With limited exceptions (mortgage and other payments secured against property, continuing utility bills, rent and other expenses following the bankruptcy order), following the making of the bankruptcy order it is no longer the responsibility of the bankrupt to make payments to individual creditors who were creditors at the time the order was made. Those claims are instead directed to the trustee and demands for payment should no longer be made direct to the bankrupt.
As for assets, they will legally vest in and be in the control of the trustee. If the bankrupt runs a business it is likely that it will have to be closed and employees will lose their jobs. Items which can be retained include tools and other equipment and perhaps vehicles which are necessary for use by the bankrupt in connection with his employment, business or vocation. Other items which can be retained include essential household items such as clothing, bedding, furniture and kitchen appliances.
Other assets will be gathered in by the trustee for disposal (including surplus income) and the funds realised as a result will be used to pay the expenses of the bankruptcy and, if possible, in making a distribution to creditors. The trustee may also seek to recover items which were transferred out of the bankrupt’s ownership prior to the bankruptcy in a way which was unfair to the creditors in general (such as gifts, transfers at undervalue and certain payments made to some creditors ahead of others).
What happens to the debts?
The bankrupt’s creditors will be notified of the making of the bankruptcy order and asked to submit claims for debts owed. The trustee will then administer the bankruptcy estate and report to the creditors. If there are no funds available, the bankruptcy will run its course and there will be no distribution to creditors. However, if there are funds available or recovered, the first thing to be paid out will be the expenses of the bankruptcy. After that, if funds permit, payments will be made in respect of the preferential entitlements of employees if there are any and next, if possible, there will be a pro rata distribution to the general creditors.
What happens to the bankrupt’s home?
Property owned by the bankrupt with sufficient equity to make a sale worthwhile will almost certainly be sold. The right to sell the property nearly always vests in the trustee in bankruptcy from the time when he is appointed.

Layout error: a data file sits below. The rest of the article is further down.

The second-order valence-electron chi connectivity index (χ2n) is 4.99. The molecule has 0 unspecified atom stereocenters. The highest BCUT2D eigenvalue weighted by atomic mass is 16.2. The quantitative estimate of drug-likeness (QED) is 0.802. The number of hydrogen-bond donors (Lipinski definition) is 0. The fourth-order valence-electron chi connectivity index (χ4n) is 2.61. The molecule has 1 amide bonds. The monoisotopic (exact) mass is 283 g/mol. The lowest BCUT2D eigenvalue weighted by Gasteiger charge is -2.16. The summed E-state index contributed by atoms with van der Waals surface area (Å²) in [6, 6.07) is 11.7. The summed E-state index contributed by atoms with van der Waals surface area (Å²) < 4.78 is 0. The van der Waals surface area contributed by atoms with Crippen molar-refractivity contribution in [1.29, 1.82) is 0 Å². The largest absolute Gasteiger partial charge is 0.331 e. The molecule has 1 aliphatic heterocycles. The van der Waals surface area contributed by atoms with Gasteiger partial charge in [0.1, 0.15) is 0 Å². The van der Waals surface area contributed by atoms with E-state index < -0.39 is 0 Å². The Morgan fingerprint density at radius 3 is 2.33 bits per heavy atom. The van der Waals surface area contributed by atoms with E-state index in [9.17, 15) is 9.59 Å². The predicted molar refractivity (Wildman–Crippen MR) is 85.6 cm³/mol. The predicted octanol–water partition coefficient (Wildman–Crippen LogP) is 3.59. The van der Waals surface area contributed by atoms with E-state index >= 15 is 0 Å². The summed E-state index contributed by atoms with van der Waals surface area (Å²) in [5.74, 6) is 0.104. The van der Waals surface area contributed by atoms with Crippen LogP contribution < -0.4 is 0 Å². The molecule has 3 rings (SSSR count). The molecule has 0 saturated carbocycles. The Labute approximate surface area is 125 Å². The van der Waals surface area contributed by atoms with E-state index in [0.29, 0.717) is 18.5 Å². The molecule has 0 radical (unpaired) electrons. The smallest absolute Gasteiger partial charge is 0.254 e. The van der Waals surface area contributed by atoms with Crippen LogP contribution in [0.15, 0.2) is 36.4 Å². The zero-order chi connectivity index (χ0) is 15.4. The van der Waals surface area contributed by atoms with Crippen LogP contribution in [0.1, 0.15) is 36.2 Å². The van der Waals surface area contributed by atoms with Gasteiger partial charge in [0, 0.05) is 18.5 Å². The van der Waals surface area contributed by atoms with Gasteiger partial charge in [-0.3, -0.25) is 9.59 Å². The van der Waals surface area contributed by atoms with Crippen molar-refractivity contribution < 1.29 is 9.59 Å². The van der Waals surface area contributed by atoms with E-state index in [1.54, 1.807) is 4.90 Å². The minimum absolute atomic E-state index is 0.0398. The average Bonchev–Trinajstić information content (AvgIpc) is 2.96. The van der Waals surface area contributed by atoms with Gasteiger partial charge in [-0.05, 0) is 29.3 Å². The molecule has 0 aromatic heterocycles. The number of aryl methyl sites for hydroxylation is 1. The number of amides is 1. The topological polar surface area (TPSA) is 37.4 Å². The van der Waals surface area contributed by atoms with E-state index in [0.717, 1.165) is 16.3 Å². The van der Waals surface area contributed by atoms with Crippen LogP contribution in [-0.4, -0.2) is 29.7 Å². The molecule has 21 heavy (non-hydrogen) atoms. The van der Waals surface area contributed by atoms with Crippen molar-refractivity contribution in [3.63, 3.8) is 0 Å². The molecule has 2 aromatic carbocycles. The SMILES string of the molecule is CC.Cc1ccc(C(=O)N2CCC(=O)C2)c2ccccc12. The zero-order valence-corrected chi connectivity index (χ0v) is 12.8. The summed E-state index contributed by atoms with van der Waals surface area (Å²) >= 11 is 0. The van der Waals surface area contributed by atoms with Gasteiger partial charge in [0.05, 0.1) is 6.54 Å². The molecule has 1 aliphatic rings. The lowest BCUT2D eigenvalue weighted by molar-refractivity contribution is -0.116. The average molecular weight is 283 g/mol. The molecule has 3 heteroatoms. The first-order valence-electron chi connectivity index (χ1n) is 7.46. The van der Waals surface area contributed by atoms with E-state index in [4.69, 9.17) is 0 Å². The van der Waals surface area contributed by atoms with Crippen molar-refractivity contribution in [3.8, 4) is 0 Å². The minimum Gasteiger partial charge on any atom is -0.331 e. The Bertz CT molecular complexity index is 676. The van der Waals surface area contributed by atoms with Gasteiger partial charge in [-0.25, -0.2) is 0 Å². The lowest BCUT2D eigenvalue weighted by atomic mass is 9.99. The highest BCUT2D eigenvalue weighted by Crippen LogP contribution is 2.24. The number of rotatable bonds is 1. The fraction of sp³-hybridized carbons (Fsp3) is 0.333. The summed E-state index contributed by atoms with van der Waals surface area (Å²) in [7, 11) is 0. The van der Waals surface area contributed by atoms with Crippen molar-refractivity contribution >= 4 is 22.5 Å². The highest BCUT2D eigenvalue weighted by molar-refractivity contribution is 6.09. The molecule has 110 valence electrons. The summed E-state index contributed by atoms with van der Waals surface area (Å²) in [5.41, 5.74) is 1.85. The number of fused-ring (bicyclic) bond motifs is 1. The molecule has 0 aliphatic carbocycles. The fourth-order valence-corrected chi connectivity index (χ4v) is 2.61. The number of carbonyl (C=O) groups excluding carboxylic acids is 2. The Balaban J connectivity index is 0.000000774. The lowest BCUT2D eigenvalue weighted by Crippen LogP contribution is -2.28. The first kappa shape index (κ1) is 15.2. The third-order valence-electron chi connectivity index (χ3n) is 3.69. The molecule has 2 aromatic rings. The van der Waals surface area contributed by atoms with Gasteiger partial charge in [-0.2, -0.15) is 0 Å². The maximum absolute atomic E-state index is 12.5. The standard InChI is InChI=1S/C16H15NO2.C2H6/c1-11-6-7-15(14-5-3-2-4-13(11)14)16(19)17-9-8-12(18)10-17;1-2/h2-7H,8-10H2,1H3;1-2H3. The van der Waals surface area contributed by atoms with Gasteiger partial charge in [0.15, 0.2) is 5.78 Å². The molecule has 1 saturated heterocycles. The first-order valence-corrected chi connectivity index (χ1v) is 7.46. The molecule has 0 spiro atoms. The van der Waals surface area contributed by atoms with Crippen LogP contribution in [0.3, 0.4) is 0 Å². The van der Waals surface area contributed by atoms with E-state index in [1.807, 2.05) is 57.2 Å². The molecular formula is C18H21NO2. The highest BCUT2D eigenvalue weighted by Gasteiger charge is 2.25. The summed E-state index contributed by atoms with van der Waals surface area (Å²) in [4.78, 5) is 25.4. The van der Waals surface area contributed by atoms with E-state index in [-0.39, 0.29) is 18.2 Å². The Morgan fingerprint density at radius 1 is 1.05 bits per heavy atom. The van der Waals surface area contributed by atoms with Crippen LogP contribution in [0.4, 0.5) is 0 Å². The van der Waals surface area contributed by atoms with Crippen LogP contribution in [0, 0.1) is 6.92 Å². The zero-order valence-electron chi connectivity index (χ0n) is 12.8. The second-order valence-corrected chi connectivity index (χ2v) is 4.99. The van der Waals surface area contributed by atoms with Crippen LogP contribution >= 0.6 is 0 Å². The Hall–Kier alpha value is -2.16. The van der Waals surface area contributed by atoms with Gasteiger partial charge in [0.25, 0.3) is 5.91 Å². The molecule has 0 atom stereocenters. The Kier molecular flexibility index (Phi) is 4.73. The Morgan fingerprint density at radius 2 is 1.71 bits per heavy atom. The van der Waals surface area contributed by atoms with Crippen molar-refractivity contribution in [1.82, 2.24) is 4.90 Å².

An alternative to losing the house is for the trustee’s interest to be bought out by someone such as the bankrupt’s wife or a family member. This is important because the trustee will otherwise retain the right to realise his interest in the property, even after the bankruptcy (for three years).
If there are children under 18 living at the house, then it is possible to put off the sale for up to a year.
To protect creditors interests, the trustee will lodge a caution (in effect a charge) over the property at the Land Registry for the total sum owed in the bankruptcy. This means that within the three years after bankruptcy, if the house is sold, the trustee will be able to recover payment from the sale proceeds.
If the property is rented, the trustee will not be able to take possession. However, the landlord will probably be notified of the bankruptcy and the terms of the tenancy will often provide that the bankruptcy is a ground for terminating the tenancy agreement.
What is a bankruptcy restriction notice?
A bankruptcy restriction notice is an entry at the Land Registry against a property that is solely owned by a bankrupt. A restriction is automatically placed when a bankruptcy order is made. It puts on record that the bankrupt is no longer the legal owner of the property and does not have the ability to sell the property or enter into any other dealings in connection with the property – only the trustee can do this.
How will bankruptcy affect my bank account?
When a bankruptcy order is made, the bankrupt should immediately stop using his/her cheque books and bank cards and hand them over to the Official Receiver as soon as possible.
All the bank accounts are usually frozen by the bank when it becomes aware of the bankruptcy order. Bankrupts need to make alternative arrangements for receiving money and for paying standing orders and direct debits etc.
Some banks may allow a bankrupt to keep using their existing bank account, however, even if the bank agrees to this, they will freeze the account when they first hear about the order.
Any money in the bank account at the date of the bankruptcy order is an asset in the bankruptcy so it will be claimed by the official receiver or the trustee. However, the official receiver or trustee may decide to release some money to the bankrupt for necessary domestic expenses.
If the bank account is in joint names, the official receiver or trustee will decide how much of the money to release to the joint account holder.
If the bank account is overdrawn, the amount it is overdrawn by becomes a debt in the bankruptcy. A bankrupt must not make any payments direct to the bank, unless it has a charge (a form of security to ensure payment of a debt, such as mortgage) on the home. If the bank account is in joint names, the bank can ask the joint account holder to pay all the money owed. A bank account may be opened as long as the fact of the bankruptcy is disclosed. If allowed, there are likely to be fairly stringent conditions.
What must a bankrupt not do?
A bankrupt will commit a criminal offence if he:
- Obtains credit of £500 or more without disclosing the fact of the bankruptcy.
- Carries on business (directly or indirectly) in a different name without disclosing to all customers the name in which he was made bankrupt.
- Is concerned (directly or indirectly) in the promotion, formation or management of a limited company (unless with the court’s permission).
Bankrupts cannot hold certain public offices.
How long will a bankruptcy last?